• Country

Is It Right to Shame Bike Thieves Online?

By Jessica Lamb

So what do you do if you have a 10-minute film starring your bike and the thief, and a police force without the means to view it? Posting the video of the theft on social media has become commonplace. But is it morally correct and, more importantly, is it legal?

The problem that cyclists are facing in the UK is that more than 500,000 bikes are stolen every year, yet a reported 90% [StolenBikesUK.co.uk] of cases are filed away by the police without a second look. They see the low success rate of recovering the stolen bike and render it not worth pursuing – even when the bike is found by the rightful owner online for sale.

Sadness overflows to frustration, which becomes anger and induces retaliation: step in the vigilante. When the authorities won’t help you get your bike back – despite handing them the thieves on a silver plate with a trailer to the How to Catch A Bike Thief movie – it’s natural to take the stolen bike case into your own hands.

The Information Commissioner’s Office says yes, the CCTV footage can be disclosed without the captured individual/s permission when necessary, such as for the purposes of crime detection. Going a step further, domestic CCTV installations are exempt from the stringent guidelines imposed on corporate CCTV, as long as the cameras only film within the owner’s property – i.e not the pavement or neighbour’s garden.

Police regularly take images of bike thieves from CCTV and release them to the media, calling the scoundrel ‘a person they wish to speak to in connection with’ (roughly translated to the bike owner as a @!*&!).

So you can name and shame your new worst enemy, but will it get you anything but revenge?

Successful cases speak in favour

Success cases are not rare. This time last year a Labour councillor from Middlesbrough shared CCTV footage of a young man stealing his Cube mountain bike.

The journey through social media led to the bike being returned, the culprit being identified and then jailed for 15 months.

In Oxfordshire there’s another example of a bike tracked down through CCTV-led Facebook networking

In the Facebook discussion under our own European Bike Stealing Championships video one commenter wrote that he successfully found his stolen bike in a different country thanks to the readers of a cycling magazine Pinkbike.

In the same way that social media work for tracking down missing persons, spreading news and promoting events, they work for quickly searching your community for an eyewitness or associate of the bike thief.

But is it right? I’ve had one bike stolen. It was locked to steel railings with a Kryptonite U-Lock, behind my car, deep in the car park underneath my apartment block.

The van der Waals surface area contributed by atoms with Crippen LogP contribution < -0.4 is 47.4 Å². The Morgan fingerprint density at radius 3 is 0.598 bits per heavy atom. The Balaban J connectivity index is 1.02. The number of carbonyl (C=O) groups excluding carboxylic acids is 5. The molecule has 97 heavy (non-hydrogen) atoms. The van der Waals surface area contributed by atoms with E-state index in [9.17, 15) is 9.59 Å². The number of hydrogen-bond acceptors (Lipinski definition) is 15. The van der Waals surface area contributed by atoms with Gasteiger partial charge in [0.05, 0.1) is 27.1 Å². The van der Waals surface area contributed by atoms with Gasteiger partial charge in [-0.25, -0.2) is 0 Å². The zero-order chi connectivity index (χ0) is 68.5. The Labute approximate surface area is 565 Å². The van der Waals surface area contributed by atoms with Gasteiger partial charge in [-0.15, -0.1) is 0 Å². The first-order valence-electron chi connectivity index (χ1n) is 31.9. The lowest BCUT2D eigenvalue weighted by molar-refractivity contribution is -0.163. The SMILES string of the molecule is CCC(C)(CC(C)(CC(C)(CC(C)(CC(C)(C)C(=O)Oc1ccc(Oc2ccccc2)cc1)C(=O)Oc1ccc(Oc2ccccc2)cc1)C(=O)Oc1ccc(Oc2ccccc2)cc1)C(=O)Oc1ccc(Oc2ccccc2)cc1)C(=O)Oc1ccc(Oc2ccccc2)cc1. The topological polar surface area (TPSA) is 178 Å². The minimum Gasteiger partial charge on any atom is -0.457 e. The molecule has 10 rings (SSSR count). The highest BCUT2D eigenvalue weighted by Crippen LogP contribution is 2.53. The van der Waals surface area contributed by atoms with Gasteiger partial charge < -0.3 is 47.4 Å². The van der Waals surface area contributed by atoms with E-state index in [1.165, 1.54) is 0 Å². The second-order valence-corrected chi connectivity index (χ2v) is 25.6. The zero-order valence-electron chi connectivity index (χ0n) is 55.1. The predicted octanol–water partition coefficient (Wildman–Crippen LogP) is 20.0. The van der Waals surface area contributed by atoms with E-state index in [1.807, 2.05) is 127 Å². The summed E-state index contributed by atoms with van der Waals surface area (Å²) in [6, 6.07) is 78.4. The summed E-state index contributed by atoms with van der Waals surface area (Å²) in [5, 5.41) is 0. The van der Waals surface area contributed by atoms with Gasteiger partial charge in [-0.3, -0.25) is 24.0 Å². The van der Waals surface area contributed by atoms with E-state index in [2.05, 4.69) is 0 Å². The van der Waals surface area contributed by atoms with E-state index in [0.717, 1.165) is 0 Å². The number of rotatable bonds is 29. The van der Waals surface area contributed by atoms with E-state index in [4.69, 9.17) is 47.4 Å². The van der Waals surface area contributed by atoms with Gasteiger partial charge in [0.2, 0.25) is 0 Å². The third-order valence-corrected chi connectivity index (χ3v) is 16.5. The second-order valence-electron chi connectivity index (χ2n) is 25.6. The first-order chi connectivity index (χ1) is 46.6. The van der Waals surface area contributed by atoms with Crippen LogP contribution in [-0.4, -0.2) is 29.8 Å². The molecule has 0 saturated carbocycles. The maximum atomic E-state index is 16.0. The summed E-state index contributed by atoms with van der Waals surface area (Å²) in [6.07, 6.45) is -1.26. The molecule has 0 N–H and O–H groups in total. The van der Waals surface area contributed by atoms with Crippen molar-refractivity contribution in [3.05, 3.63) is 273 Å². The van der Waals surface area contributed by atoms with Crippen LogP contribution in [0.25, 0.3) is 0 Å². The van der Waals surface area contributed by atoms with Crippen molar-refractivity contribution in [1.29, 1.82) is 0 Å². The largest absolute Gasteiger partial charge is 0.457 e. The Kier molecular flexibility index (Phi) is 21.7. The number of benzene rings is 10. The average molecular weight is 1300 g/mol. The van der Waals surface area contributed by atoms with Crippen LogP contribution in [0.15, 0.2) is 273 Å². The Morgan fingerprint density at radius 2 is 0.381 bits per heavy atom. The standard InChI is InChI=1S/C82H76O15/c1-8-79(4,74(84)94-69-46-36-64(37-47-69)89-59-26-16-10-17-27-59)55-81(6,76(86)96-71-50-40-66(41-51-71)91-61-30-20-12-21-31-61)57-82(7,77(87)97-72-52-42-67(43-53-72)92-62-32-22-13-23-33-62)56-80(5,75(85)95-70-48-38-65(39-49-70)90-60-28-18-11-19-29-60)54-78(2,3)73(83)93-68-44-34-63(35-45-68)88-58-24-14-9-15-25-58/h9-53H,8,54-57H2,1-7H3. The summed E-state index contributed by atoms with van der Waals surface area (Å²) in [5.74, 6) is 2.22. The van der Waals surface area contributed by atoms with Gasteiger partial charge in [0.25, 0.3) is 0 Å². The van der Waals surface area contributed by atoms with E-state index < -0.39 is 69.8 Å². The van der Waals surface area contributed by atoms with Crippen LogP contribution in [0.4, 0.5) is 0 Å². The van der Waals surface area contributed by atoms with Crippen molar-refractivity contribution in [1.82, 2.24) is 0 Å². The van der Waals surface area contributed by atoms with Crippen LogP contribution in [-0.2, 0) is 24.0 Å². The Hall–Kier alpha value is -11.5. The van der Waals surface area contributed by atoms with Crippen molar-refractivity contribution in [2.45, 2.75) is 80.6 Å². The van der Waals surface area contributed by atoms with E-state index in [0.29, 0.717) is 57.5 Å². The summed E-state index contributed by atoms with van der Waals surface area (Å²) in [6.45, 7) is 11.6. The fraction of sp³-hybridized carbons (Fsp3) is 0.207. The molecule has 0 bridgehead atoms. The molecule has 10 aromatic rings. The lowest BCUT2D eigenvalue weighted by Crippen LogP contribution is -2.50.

At £300, it wasn’t the most valuable bike in the car park, or even within arm’s reach, but it was my bike, my first one in fact, and I was angry. So angry, that I moved out of my apartment when the complex managers refused to show any interest at all in my case.

CCTV surveillance monitors

The police were not interested either and the bike was never found. I now keep all three of my bikes in my house – mainly my bedroom, next to the bed. That’s because I rent. Dream scenario: fully-kitted out, brick workshop with an alarm and CCTV – and yes, if someone even attempted to get in, I would share the closest close-up of their face everywhere.

Punishment for thief catchers?

However, although many people think that plastering the theft footage all over their social media is a justified retaliation, the law thinks differently. This “digital vigilantism” might leave a bitter taste in your mouth, as one man from the Czech Republic found out the hard way. A bike retailer from Prague was so frustrated by somebody stealing an e-bike worth 1800 EUR from his shop that he decided to put the perpetrator to “trial by social media” and published his photo on social networks. It certainly didn’t go as the businessman planned as he was fined about 215 EUR by Office for Personal Data Protection for unauthorized treatment of personal data. The thing is that the law sees these two actions as completely separate and unrelated offenses – one is theft, the other is Data Protection Law violation.

In my opinion, if you choose to do something damaging to someone else – something illegal – you waive your personal data protection rights. In fact, you waive all your rights. Just have in mind that everything that’s been said in this article only applies to the British law and the privacy protection varies significantly around Europe. Always check your country’s law before you decide to upload.

What do you think? Would you trust the authorities or social media to track down your bike thief?